“He claimed that they managed to get $5 million from the organization,” Tologonov said. “We don't know if the claim is true or not, but in the conversation someone asks him [Saint], isn’t sailormorgan32 one of your monikers? And he says, indeed, it is mine. It's time for me to go sleep.” 

The chats also provide insight into how various ransomware groups are pooling resources and working together. 

Hello Guki. HelloKitty.

The chats also reveal links to other groups, like the infamous HelloKitty ransomware gang, which the FBI believes to be based in Ukraine. A hacker named Guki, who’s thought to be a HelloKitty member, appeared in the chats this May, complaining about having dozens of working credentials – usernames and passwords – but lacking the manpower to exploit them all. 

“That’s why I’m reaching out to you,” the chat reads. “Maybe we can work together on further compromises.” He also mentions that they are developing everything on their own. When Saint asked him what software his group was using, Guki replied: “the same as before, kittens.” 

Researchers love to analyze these kinds of leaked chats because it allows them to observe hackers with their guard down. What doesn’t make sense, though, given what these hackers are doing for work, is that they don’t encrypt their messages. You’d think that would be Hacker 101. Tologonov said that surprises him, too. 

“That was also an interesting thing for me,” he said. “You’d think some part of the messages would have been encrypted which would have made it hard for me as a security researcher to reconstruct all of this. I’d have trouble putting it all in context. But because it isn’t encrypted as soon as I pre-process the messages and put it in chronological order, as a Russian speaker, it is easy to read it.”

John Fokker, head of threat intelligence at Trellix, did a lot of research when the Conti Leaks came out earlier this year. He thinks the Yanluowang leaks came from a private server the group set up to speak among themselves and he believes they fell prey to a common problem: they trusted the technology.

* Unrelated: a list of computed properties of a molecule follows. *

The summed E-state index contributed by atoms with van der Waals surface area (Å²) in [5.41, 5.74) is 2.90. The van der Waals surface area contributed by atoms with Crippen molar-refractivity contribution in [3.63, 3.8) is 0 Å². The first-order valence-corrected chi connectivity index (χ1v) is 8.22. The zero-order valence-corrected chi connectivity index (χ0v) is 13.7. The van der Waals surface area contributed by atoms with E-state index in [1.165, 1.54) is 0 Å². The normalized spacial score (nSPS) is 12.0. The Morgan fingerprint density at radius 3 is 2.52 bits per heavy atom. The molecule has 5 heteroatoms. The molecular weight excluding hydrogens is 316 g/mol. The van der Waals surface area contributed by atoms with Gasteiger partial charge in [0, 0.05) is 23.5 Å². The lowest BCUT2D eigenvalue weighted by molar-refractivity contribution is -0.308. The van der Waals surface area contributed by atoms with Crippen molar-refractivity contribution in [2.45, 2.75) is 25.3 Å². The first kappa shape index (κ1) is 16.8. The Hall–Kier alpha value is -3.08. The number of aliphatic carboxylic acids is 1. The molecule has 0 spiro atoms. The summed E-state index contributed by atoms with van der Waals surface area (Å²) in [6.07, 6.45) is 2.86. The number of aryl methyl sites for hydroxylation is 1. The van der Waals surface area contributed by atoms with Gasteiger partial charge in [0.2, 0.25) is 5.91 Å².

“When people start trusting technology and they trust the encryption to give them safety, they will let their guard down and you get these interesting chats,” he said. “As a researcher from the sidelines, I’m always very eager to receive these chats because it really ties the Russian cybercriminal ecoclimate together. You can see how Yanluowang is tied to other organizations.”

Fokker said he and his researchers had always had a gut feeling that these ransomware groups weren’t huge – that there was a hardcore group that does this and they know about each other. “And it’s very interesting to read things [just as] they read our research — they look at other busts, and they watch other crime groups. It gives us a lot of insight.”

The question is always whether these leaks provide so much insight the groups end up having to disband. In the case of Yanluowang, its site disappeared soon after the chat logs went public. Tologonov said the group probably won’t vanish, they will just get absorbed into other ransomware crews and keep doing what they’ve been doing.

“The group is not that big,” he said. “So even if they discontinue Yanluowang, their skills and their tools will be there, and they will probably just join other ransomware groups. This won’t be the end of them.” 

Sean Powers and Will Jarvis contributed reporting to this story.

Dina Temple-Raston

Dina Temple-Raston is the host and executive producer of the Click Here podcast as well as a senior correspondent at Recorded Future News. She previously served on NPR’s Investigations team focusing on breaking news stories and national security, technology, and social justice and hosted and created the award-winning Audible Podcast “What Were You Thinking.”